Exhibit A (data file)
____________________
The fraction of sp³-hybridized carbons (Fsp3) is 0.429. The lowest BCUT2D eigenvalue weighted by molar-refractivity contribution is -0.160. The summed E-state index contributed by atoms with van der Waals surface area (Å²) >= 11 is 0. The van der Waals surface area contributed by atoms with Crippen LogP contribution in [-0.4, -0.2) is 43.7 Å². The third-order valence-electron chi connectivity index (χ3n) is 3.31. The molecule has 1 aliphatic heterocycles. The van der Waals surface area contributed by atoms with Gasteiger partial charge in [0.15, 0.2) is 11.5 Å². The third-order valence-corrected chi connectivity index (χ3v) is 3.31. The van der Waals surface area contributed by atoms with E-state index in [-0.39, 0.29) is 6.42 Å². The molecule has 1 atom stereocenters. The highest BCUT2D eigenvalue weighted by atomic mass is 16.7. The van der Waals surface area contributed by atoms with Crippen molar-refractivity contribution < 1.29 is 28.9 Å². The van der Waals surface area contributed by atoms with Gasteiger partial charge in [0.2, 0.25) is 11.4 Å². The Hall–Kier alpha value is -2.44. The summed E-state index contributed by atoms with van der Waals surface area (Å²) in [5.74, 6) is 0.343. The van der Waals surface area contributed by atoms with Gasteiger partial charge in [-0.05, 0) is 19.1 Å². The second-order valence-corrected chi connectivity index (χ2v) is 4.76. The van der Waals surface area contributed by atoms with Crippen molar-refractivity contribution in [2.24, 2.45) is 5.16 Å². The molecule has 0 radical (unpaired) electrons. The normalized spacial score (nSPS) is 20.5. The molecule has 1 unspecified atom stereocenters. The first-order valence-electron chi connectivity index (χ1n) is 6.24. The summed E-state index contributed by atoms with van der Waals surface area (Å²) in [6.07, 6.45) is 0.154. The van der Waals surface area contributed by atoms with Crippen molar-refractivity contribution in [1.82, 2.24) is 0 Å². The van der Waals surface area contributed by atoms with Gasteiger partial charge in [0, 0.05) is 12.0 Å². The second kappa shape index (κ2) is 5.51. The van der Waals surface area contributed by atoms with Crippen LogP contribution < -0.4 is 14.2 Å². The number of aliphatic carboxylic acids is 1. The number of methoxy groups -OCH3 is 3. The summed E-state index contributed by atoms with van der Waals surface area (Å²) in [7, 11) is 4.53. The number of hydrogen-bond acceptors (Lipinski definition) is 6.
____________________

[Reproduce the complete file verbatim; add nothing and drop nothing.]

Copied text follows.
The fraction of sp³-hybridized carbons (Fsp3) is 0.429. The lowest BCUT2D eigenvalue weighted by molar-refractivity contribution is -0.160. The summed E-state index contributed by atoms with van der Waals surface area (Å²) >= 11 is 0. The van der Waals surface area contributed by atoms with Crippen LogP contribution in [-0.4, -0.2) is 43.7 Å². The third-order valence-electron chi connectivity index (χ3n) is 3.31. The molecule has 1 aliphatic heterocycles. The van der Waals surface area contributed by atoms with Gasteiger partial charge in [0.15, 0.2) is 11.5 Å². The third-order valence-corrected chi connectivity index (χ3v) is 3.31. The van der Waals surface area contributed by atoms with E-state index in [-0.39, 0.29) is 6.42 Å². The molecule has 1 atom stereocenters. The highest BCUT2D eigenvalue weighted by atomic mass is 16.7. The van der Waals surface area contributed by atoms with Crippen molar-refractivity contribution < 1.29 is 28.9 Å². The van der Waals surface area contributed by atoms with Gasteiger partial charge in [0.2, 0.25) is 11.4 Å². The Hall–Kier alpha value is -2.44. The summed E-state index contributed by atoms with van der Waals surface area (Å²) in [5.74, 6) is 0.343. The van der Waals surface area contributed by atoms with Gasteiger partial charge in [-0.05, 0) is 19.1 Å². The second-order valence-corrected chi connectivity index (χ2v) is 4.76. The van der Waals surface area contributed by atoms with Crippen molar-refractivity contribution in [2.24, 2.45) is 5.16 Å². The molecule has 0 radical (unpaired) electrons. The normalized spacial score (nSPS) is 20.5. The molecule has 1 unspecified atom stereocenters. The first-order valence-electron chi connectivity index (χ1n) is 6.24. The summed E-state index contributed by atoms with van der Waals surface area (Å²) in [6.07, 6.45) is 0.154. The van der Waals surface area contributed by atoms with Crippen molar-refractivity contribution in [1.82, 2.24) is 0 Å². The van der Waals surface area contributed by atoms with Gasteiger partial charge in [0, 0.05) is 12.0 Å². The second kappa shape index (κ2) is 5.51. The van der Waals surface area contributed by atoms with Crippen LogP contribution < -0.4 is 14.2 Å². The number of aliphatic carboxylic acids is 1. The number of methoxy groups -OCH3 is 3. The summed E-state index contributed by atoms with van der Waals surface area (Å²) in [7, 11) is 4.53. The number of hydrogen-bond acceptors (Lipinski definition) is 6.